It’s overly dependent on its influences, but this second LP shows promise aplenty.
Chris Lo 2011
Bath-based blues-rock upstarts Kill It Kid have been keeping themselves busy since their self-titled debut was released in 2009. After their first album gained plaudits for its interesting mix of blues, star-gazey folk and bluegrass strings, relentless touring has seen the band building buzz at Austin’s South by Southwest festival and performing album showcases for industry big wigs in New York. Feet Fall Heavy, recorded in London with producer and frequent Brian Eno collaborator Leo Abrahams, is another committed effort in the band’s campaign to occupy The White Stripes’ now vacant blues-rock throne; but ultimately it’s too dependent on its influences to be anything more than a solid, entertaining set.
Presumably in an effort to distance themselves from the UK’s abundant and mostly bland crop of neo-folk groups, Kill It Kid have here ditched Richard Jones’s violin, pulling more focus onto the band’s riffs and the talents of co-vocalists Chris Turpin and Stephanie Ward. Turpin’s honeyed roar is an undeniably powerful instrument, while Ward stretches effortlessly from sultry croon to Robert Plant-like banshee wail on opener You’re in My Blood.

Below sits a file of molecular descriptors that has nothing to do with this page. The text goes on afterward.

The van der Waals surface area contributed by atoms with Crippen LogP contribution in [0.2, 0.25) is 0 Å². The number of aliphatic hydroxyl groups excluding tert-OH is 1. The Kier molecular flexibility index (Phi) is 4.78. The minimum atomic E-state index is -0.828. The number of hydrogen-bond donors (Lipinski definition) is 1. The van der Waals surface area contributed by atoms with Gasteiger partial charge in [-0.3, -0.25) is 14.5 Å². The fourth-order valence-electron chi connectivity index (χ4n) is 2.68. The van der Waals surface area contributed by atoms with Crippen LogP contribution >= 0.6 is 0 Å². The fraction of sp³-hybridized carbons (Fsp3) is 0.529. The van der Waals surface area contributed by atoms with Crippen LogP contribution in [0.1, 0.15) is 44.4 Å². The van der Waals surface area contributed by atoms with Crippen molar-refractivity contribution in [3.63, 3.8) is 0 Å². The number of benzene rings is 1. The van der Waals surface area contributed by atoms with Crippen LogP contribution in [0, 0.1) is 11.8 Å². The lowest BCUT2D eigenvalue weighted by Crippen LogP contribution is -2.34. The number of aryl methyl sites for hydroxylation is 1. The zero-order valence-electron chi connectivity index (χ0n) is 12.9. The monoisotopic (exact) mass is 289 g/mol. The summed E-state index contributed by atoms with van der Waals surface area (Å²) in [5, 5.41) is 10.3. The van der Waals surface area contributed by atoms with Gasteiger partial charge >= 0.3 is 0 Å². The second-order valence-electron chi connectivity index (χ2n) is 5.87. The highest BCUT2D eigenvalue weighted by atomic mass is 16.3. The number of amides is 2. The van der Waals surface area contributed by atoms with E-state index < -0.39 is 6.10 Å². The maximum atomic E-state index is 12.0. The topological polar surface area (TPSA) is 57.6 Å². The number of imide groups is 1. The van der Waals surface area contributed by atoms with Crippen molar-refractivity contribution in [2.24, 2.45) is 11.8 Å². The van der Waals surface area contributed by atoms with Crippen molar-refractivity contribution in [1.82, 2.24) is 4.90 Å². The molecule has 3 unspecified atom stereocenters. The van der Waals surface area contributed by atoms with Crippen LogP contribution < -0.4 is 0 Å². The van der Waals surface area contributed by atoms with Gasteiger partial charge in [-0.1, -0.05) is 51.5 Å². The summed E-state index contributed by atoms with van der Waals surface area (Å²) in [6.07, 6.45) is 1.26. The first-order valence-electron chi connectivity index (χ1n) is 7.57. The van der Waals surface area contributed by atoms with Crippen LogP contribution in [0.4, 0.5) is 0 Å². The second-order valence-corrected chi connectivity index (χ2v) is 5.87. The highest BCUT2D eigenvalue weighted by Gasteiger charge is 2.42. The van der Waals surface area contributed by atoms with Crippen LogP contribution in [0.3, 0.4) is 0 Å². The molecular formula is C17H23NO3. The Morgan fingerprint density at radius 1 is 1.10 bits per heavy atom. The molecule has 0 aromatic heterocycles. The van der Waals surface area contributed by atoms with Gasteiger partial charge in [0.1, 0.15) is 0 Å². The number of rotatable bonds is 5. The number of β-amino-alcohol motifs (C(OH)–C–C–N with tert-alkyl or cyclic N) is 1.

But even the band’s finest qualities creak under the weight of genre homage on display here. The last couple of years have clearly seen Kill It Kid fall in love with the Deep South’s blues and gospel traditions, and they go so far as to intersperse samples of crackly field recordings by legendary archivist Alan Lomax between their album tracks. These snippets of Alabama preachers and dusty folk songs might be an attempt to infuse proceedings with a specific atmosphere, but it feels forced, caught partway between studied affectation and credibility-seeking piggybacking. It’s a creative shortcut that kills the album’s pacing and forces the band to trade its own voice for one borrowed from elsewhere.
This is a shame, because when Kill It Kid come into their own on the album’s less self-conscious tracks, their chemistry is still something to behold. Heart Rested With You mixes Turpin’s rich vocals with deadly hooks and a galloping sense of rhythm to create sonic dynamite, and the thunderous finale of closing track Let My Feet Fall Heavy is all the more thrilling for embracing the tub-thumping, riff-based rock that the band does best. Despite the missteps, there’s enough promise on Feet Fall Heavy to convince that Kill It Kid can forge an illustrious future, if they can find their own voice above and beyond the choir of influences that have come before them.